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Biden sweeps South in Super Tuesday comeback as Sanders stays strong in California

Biden rallies supporters on Super Tuesday
Joe Biden addresses supporters in Los Angeles on Super Tuesday 09:54

Washington — Less than two weeks after his campaign for the Democratic nomination appeared to be on life support, former Vice President Joe Biden executed a remarkable comeback on Super Tuesday, trouncing his rivals in Southern states with large African-American populations while capturing liberal strongholds that Bernie Sanders won four years ago. CBS News also projected that Biden will win Texas.

Biden assembled a broad coalition of support that delivered projected victories across the South in Virginia, North Carolina, Alabama, Arkansas and Tennessee, as well as Minnesota, Massachusetts and Oklahoma. In Virginia, Tennessee and North Carolina, exit polling showed more than 6 in 10 black voters went for Biden. That figure reached 72% in Alabama, where 46% of those who went to the polls were black. 

California, the biggest prize of the night, was leaning towards Sanders as results trickled in Tuesday night, with young and Latino voters overwhelmingly going for the Vermont senator. Depending on the final tally, Sanders could potentially capture enough of the state's 415 pledged delegates to offset Biden's leads elsewhere, but it could take days before results in California are finalized, given the high number of ballots that were submitted by mail.

The former vice president excelled among moderate voters and older Democrats, winning 47% of those 65 and over in Super Tuesday states, according to exit polling. Michael Bloomberg was second with just 16%, followed by Sanders at 13%.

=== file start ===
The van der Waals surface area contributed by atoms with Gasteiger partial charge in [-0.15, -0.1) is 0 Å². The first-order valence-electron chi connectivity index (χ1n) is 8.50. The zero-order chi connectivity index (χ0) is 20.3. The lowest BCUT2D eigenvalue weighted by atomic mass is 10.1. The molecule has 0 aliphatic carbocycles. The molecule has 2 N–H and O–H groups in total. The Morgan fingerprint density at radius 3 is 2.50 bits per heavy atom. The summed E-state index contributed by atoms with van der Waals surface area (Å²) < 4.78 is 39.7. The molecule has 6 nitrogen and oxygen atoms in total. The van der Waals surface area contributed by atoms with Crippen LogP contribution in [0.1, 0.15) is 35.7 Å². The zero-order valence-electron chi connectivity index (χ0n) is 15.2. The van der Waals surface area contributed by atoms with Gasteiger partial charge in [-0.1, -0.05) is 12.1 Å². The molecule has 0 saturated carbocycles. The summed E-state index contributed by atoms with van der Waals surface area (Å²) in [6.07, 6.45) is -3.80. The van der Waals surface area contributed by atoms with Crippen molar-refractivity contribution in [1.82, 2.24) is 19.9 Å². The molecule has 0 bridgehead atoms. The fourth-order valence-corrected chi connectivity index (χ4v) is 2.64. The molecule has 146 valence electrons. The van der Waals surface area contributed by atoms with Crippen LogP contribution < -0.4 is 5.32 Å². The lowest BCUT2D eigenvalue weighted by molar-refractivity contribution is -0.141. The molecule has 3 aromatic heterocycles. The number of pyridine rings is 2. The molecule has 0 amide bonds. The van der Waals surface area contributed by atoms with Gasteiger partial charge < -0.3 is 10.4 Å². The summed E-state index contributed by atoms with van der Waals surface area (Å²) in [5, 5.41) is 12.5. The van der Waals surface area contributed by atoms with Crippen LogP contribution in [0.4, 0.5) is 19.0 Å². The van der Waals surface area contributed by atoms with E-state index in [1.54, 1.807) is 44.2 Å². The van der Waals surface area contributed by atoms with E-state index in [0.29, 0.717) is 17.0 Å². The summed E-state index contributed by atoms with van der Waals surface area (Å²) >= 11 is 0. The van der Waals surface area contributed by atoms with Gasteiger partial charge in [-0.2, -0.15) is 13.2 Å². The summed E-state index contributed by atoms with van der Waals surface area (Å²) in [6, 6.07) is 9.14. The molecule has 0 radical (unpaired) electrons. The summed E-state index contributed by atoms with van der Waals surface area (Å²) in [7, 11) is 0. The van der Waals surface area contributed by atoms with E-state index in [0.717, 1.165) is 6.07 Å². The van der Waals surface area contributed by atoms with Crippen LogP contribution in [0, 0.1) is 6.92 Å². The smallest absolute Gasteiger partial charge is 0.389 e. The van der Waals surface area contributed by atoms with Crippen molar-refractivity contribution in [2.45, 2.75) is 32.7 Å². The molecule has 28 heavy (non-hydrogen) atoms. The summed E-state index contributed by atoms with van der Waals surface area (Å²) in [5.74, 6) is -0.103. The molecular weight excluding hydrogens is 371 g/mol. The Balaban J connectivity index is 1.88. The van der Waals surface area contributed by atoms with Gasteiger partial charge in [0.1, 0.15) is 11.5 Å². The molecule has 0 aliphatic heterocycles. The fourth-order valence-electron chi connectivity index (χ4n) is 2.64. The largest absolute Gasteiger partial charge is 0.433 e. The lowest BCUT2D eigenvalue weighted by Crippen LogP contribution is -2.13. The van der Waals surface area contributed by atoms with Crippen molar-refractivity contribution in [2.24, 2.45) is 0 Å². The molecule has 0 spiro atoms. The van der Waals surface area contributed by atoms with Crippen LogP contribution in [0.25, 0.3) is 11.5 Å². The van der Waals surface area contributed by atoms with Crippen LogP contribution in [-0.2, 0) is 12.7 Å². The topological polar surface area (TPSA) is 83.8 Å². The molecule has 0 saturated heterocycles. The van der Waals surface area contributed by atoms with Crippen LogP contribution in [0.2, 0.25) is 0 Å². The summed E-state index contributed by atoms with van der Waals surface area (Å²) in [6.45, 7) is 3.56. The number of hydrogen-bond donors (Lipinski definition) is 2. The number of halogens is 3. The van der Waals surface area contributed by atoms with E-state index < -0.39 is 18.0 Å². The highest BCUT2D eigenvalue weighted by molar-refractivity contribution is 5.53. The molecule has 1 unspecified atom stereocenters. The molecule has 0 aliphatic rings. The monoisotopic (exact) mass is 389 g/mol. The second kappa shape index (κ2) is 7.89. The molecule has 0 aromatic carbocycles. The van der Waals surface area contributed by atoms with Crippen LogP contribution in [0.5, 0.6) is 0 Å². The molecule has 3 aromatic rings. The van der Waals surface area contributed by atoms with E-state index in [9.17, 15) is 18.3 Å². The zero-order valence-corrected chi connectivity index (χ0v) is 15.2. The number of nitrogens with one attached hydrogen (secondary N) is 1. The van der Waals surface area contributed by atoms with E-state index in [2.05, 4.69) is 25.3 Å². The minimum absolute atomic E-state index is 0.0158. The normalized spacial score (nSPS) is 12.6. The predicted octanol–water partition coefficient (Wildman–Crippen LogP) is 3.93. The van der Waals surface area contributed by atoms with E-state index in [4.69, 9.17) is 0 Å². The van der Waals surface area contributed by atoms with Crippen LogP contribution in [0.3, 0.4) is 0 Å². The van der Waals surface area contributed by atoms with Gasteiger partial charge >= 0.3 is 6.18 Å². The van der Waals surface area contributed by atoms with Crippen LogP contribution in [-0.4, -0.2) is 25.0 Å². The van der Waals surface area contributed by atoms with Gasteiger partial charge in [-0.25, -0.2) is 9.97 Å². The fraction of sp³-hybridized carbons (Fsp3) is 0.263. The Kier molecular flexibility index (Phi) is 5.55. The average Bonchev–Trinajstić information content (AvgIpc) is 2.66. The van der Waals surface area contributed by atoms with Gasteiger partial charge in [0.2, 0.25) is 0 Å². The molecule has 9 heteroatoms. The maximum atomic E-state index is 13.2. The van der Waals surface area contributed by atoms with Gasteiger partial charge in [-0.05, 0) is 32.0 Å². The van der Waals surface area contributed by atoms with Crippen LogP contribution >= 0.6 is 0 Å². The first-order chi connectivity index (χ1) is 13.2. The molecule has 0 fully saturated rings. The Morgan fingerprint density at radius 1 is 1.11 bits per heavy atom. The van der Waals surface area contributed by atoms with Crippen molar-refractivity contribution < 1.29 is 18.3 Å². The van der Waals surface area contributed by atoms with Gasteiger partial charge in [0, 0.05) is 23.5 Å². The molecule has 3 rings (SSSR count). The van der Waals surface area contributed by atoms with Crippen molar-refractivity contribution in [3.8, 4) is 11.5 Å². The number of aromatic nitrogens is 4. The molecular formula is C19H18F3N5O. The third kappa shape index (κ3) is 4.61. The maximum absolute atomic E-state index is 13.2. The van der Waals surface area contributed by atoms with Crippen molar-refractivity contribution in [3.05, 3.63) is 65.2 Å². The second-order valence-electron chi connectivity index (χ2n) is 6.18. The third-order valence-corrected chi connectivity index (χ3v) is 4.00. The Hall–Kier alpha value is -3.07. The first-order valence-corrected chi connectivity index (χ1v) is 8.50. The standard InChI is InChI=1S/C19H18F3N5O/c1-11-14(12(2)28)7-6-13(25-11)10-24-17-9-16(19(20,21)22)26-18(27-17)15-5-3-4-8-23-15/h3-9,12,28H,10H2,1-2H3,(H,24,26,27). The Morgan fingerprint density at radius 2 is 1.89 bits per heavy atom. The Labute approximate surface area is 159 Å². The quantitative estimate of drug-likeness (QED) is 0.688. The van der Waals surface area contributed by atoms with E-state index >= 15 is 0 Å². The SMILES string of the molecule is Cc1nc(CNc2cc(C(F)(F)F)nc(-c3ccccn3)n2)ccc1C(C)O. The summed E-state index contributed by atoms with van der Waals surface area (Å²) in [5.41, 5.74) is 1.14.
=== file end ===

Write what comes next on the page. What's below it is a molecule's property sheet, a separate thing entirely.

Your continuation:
Many Democrats also said Biden was best equipped to defeat President Trump in November. Fifty-one percent of Virginia Democratic primary voters said Biden was the best candidate to beat Mr. Trump, far surpassing Sanders at 22%.

Taking the stage in Los Angeles as results continued to come in, Biden remarked, "They don't call it Super Tuesday for nothing," declaring it a "good night."

"Just a few days ago the press and the pundits declared the campaign dead, and then came South Carolina, and they had something to say about it, and we're told well when you got to Super Tuesday, it'd be over," Biden said. "Well, it may be over for the other guy. Tell that to the folks in Virginia, North Carolina, Alabama, Tennessee, Oklahoma, Arkansas, Minnesota and maybe even Massachusetts."

More than 1,300 delegates — roughly 30% of total pledged delegates — were at stake on the most important day of the Democratic nominating process thus far. Biden pulled into the lead early in the night, but Sanders began to close the gap as states in the West began to report results. 

Texas, the second biggest prize, had 228 pledged delegates up for grabs. Roughly 31% of primary voters were Hispanic and heavily favored Sanders, while 20% of the primary electorate were black and heavily favored Biden. 

Sanders picked up additional victories in his home state of Vermont, as well as Colorado and Utah. The contest in Maine was considered a toss-up. Warren came in third in Massachusetts, her home state, behind Biden and Sanders, raising questions about how long she could remain in the race.

Even if Biden emerges with an overall lead in the national delegate count, Sanders is set to pick up hundreds of delegates himself, an indication that the race could eventually and inevitably winnow to a two-man contest. The candidate with the support of at least 1,991 delegates at the Democratic convention wins the presidential nomination.